March 20, 2012
Expect the unexpected at worlds
By Con Griwkowsky, QMI Agency
LETHBRIDGE, ALTA. - The only thing predictable about the world women's curling championship is its unpredictability.
A team can win the whole shooting match one year and finish 5-6 the next. That's what happened with Germany's Andrea Schoepp after she won the 2010 worlds.
This week has proven to be no exception.
On the plus side, Korea has greatly improved on its two-win performance from the 2011 event.
On the minus side, a troika of teams that were expected to do well are faltering and could be on the outside looking in when the playoff round starts Friday.
Scotland's Eve Muirhead has been playing nowhere near the potential she's shown in winning four world junior championships and the world women's silver medal in 2010.
China's Bingyu Wang, who won this event in 2009, also finished Tuesday with a losing record.
The only other former champion in this field, Alison Pottinger of the U.S.A. (2003), is in the same boat after dropping her first four starts.
You could almost figure Germany would falter when Canadian-born Melanie Robillard took over after Schoepp broke her leg in a skiing accident just before the tournament began.
Or, that this event would be overwhelming for Russia's Anna Sidorova in her first year of women's play.
Muirhead has been plagued by consistency problems and nearly reached the boiling point after her Tuesday morning loss to Switzerland's Mirjam Ott.
"I'm getting there slowly," said Muirhead. "What can you do? We were shooting well out there and it came down to one or two judgements. When you're throwing the rock well, you're trying harder and harder. There's not much you can do."
Needless to say, Muirhead's slow start is nowhere near what one of the hottest skips in the game expected.
"No, not at all," Muirhead said. "We now in a situation where we probably must win every game."
The good news is that misery loves company and Muirhead rightly pointed out no team has really shown it's dominant enough to run away with this.
"Other teams are struggling as well as us," said Muirhead. "We've just got to keep strugging out there and try harder. A lot of teams are struggling and it's not just us."
Wang had just one win heading into Tuesday's draws and the three-time podium team seems to be missing the steady hand of long-time third Liu Yin.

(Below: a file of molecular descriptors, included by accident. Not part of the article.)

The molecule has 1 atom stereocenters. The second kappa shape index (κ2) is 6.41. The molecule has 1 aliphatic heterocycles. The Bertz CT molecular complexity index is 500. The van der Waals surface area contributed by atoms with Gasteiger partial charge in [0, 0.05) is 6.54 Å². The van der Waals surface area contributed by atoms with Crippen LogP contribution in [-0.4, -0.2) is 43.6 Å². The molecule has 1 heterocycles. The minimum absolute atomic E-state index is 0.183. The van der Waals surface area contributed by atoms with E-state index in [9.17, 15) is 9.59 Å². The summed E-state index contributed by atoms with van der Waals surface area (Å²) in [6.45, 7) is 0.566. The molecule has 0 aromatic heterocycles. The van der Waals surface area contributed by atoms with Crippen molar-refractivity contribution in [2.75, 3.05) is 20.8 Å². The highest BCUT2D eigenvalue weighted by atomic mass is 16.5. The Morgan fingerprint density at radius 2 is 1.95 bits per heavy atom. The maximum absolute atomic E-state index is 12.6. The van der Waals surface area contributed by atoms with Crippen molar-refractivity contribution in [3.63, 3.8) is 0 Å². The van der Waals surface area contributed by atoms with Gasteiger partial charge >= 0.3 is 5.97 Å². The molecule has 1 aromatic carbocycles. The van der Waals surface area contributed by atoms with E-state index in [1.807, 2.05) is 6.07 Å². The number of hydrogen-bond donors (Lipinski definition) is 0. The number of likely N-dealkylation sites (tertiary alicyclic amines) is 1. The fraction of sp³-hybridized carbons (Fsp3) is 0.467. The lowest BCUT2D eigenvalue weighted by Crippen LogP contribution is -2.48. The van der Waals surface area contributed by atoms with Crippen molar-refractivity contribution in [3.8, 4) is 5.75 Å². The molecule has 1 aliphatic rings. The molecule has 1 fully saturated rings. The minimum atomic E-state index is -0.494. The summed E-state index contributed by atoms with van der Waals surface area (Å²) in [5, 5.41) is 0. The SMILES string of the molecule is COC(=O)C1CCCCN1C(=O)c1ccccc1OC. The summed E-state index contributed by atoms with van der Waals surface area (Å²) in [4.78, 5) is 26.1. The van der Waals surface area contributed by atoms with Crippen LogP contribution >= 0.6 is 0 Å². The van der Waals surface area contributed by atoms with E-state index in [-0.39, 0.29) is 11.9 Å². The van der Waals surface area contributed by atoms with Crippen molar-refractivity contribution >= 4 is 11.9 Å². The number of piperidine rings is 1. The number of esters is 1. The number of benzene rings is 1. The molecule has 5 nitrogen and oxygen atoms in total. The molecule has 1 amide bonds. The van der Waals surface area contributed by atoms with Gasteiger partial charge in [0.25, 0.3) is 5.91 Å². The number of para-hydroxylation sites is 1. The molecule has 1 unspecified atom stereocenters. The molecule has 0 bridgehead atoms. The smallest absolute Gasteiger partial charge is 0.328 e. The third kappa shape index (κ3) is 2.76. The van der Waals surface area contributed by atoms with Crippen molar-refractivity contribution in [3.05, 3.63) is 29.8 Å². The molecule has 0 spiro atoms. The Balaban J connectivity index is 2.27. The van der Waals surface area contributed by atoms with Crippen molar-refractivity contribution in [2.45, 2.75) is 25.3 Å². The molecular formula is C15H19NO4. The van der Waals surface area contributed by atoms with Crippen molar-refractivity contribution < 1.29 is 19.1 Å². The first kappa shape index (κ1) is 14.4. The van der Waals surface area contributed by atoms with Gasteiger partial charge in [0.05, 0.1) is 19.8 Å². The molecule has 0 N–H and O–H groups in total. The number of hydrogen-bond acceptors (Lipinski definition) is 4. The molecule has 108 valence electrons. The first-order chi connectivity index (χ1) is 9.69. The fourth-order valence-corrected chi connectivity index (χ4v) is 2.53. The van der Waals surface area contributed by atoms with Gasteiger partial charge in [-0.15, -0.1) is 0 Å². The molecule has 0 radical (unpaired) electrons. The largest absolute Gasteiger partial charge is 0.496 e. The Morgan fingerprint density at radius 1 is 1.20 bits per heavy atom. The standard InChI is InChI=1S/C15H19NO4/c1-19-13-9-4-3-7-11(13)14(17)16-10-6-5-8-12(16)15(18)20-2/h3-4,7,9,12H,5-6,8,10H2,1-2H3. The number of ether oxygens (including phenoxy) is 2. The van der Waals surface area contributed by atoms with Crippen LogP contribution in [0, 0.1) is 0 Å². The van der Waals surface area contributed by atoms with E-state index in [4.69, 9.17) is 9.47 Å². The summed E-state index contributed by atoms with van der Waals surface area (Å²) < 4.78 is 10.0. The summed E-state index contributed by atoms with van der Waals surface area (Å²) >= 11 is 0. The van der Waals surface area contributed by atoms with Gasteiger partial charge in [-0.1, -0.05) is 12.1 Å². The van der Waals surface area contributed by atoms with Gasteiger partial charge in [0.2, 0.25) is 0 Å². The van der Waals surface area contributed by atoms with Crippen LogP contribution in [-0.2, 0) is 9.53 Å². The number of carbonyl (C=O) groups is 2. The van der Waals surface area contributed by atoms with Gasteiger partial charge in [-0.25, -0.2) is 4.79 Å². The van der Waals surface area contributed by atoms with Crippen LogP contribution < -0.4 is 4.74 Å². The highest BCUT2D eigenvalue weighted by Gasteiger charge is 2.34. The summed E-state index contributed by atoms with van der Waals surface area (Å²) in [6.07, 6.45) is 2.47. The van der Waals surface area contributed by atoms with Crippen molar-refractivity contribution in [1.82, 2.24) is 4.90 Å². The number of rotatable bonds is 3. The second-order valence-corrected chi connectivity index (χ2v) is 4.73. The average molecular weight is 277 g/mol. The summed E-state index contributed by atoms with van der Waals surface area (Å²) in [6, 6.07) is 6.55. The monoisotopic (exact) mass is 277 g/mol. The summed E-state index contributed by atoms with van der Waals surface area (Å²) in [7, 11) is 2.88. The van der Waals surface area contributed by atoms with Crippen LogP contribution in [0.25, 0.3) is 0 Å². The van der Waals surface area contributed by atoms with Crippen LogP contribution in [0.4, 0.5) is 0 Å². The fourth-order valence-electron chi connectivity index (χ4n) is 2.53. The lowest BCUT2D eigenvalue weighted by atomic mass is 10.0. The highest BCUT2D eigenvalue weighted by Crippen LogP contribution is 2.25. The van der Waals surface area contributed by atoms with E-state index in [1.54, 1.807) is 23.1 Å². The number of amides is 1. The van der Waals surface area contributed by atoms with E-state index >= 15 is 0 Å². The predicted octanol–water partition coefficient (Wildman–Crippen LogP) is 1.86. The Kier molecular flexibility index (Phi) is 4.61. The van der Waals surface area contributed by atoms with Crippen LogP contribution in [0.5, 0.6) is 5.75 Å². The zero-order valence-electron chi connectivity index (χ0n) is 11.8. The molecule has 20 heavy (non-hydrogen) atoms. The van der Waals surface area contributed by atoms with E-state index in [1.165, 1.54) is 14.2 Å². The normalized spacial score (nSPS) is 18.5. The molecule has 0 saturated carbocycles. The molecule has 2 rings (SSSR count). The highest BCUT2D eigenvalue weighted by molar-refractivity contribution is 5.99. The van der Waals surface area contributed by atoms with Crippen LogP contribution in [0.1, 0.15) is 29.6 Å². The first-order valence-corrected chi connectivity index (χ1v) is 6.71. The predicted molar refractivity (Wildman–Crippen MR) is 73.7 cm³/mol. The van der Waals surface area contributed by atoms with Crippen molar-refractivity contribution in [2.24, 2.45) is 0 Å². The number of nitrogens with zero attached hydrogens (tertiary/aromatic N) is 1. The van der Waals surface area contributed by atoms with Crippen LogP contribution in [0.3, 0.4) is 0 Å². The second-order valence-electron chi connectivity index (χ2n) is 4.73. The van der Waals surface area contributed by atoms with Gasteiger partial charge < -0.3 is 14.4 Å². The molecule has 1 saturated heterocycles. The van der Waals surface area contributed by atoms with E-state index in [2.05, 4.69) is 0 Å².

"I really would like to win all the last games," said Wang. "There's no time for thinking, just play and try."
The Chinese contingent is trying everything it can to get the team back on track, including lineup substitutions.
"Right now we have to win our games," said Wang.
About the only upbeat skip out of the faltering trio is Pottinger, who has managed to crawl out of last place.
"We can get used to it," said Pottinger after her second straight win in the morning draw -- on a measure against Germany. "It feels pretty good. It starts to build momentum, especially when it's close.
"You really start to believe and gain some confidence. You can put your shoulders back a bit."
Part of Pottinger's problem has been giving up big ends she's unable to recover from. Despite her slow start, Pottinger remains confident she can make a run for a playoff spot.
"Yeah," said Pottinger. "If you see every game out there, it's coming down to the last end. I feel like every team is kinda right in the mix this week.
"We just have to roll off some wins. We know we put ourselves behind the eight-ball, but roll off some wins and let the chips fall where they may."
While much of the field is strugging with ice conditions, Pottinger figures her team has it figured out.
"Actually, I think we figured out the ice a bit more," said Pottinger. "Even for guards, it's a smidge difference you need. It's the same on the peels. We're figuring that out and I think that's making a difference."
Four losses got teams into a tiebreaker in 2011.
The way this field is starting to separate, five may be too many.